Today, biomedical researchers have more tools to study intracellular activities to understand processes within the cell. That can lead to better testing, diagnosis and treatment of disease.
These scientists strive to develop chemical markers or sensors to indicate changes in cellular activity and cellular function. Lars-Olof Pålsson, Ph.D. is one such scientist.
Pålsson, an assistant professor in the Department of Chemistry at Durham University pursues a line of research that involves sensing of the biological environment through optical spectroscopy. He is a bit of a fluorescence spectroscopy expert.
“We are using luminescence imaging to study bio-active materials using emissive probes,” he said. “The excited state decay of organic fluorescence probes and organo metallic complexes is monitored using time-resolved luminescence microscopy.”
He also uses time-gated detection and conventional photon counting techniques to study the organic fluorescence.
But his use of microscopy detection enable single cells to be studied. He can study the excited state decay of many different types of emissive probes over a very wide dynamic range over 100 orders of magnitude.
An example of some of the research that we have pursued is related to metal sensing. Some transition metals are key for enzymatic reactions but there is a very tight concentration range for some of these metals in cells. Furthermore, the type of transition metals is also important, as some could be carcinogenic in mammalian cells but important for biological function in plant cells.
“We were able to track from the fluorescence decay, when levels of saturation had been reached, using a fluorescent metal sensing complex. This information is very difficult to obtain from a normal confocal fluorescence microscopy experiment as the variations in intensity can be due other effects. The time resolved fluorescence is simply a concentration independent measurement.”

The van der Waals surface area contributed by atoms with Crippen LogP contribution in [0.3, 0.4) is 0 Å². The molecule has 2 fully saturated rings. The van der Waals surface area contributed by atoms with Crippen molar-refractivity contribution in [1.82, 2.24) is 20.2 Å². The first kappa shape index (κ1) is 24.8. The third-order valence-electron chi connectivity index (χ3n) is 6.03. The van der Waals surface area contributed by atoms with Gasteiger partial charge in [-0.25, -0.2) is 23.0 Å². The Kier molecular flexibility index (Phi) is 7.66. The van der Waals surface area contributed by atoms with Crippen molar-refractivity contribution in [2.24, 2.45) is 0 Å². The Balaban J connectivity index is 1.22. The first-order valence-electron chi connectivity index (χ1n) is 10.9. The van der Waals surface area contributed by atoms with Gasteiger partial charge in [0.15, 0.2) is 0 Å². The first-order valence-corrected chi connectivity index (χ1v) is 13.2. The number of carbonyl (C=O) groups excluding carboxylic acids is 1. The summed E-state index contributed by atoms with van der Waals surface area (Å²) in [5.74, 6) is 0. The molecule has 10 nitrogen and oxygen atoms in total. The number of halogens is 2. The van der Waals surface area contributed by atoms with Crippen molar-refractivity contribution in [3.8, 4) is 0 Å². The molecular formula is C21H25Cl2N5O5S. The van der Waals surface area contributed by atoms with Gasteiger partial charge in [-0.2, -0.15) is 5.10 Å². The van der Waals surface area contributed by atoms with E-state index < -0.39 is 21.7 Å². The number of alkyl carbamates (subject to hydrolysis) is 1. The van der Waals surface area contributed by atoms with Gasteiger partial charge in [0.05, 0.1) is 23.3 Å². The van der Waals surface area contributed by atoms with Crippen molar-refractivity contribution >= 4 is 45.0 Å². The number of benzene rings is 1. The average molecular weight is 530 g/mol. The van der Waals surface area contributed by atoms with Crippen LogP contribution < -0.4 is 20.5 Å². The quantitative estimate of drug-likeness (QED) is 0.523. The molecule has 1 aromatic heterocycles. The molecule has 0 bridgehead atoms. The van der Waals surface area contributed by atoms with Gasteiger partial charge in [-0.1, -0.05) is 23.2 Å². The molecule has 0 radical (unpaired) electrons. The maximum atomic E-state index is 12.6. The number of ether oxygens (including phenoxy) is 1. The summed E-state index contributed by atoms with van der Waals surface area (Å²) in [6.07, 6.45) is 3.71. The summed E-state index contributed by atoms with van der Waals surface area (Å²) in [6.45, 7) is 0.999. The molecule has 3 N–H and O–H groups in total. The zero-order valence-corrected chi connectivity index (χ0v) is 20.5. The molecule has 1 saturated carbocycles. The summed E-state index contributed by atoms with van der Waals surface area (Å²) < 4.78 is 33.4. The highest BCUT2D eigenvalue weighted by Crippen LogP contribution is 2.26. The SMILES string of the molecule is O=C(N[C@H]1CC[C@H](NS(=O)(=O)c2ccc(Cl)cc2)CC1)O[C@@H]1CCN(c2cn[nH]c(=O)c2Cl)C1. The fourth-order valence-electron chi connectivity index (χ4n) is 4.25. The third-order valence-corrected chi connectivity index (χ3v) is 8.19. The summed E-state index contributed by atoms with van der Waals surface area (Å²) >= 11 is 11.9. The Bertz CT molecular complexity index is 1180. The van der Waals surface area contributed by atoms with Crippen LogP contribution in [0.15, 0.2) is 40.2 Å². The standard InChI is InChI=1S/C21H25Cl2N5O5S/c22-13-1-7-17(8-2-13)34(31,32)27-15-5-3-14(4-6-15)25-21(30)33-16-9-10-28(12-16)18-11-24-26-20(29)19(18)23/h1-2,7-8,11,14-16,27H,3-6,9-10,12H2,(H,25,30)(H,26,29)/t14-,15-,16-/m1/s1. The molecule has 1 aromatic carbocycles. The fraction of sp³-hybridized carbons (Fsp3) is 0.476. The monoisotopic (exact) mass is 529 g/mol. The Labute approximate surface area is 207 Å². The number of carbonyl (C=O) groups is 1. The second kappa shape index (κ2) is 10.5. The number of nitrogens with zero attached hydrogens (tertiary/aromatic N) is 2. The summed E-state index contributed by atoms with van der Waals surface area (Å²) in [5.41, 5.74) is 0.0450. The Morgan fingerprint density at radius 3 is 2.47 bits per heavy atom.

Another example is the work using lanthanide complexes for sensing an imaging.
“We actually have some examples from Durham where some of the work has actually moved into pre preclinical medical screening,” he said. “One example is, work on lanthanide complexes led by my colleague Professor David Parker FRS, which we can use to screen against prostate cancer. And this is actually now moving into the clinical environment state too.”
In the early stages of prostate cancer, the acidity of body fluids in the bladder is changing. And this is something that in principle and can be checked then by taking a urine sample mixing in some lanthanide complex and look at the emission spectrum of the lanthanide emissions. Researchers have actually developed a small device standard. That can be introduced into say a doctor's practice. That preclinical screening is relatively straightforward compared to a test which is more widely used called PSA test. A prostate specific antigen (PSA) test measures the level of PSA in the blood. PSA is a substance made by the prostate. The levels of PSA in the blood can be higher in men who have prostate cancer.[i]
Pålsson says the PSA test can leads to false, positives. There’s also the time delay between the moment the test is taken and the days it takes to return results from an outside lab. And of course a false positive can bring anxiety and the need for further clinical testing.
How does it work?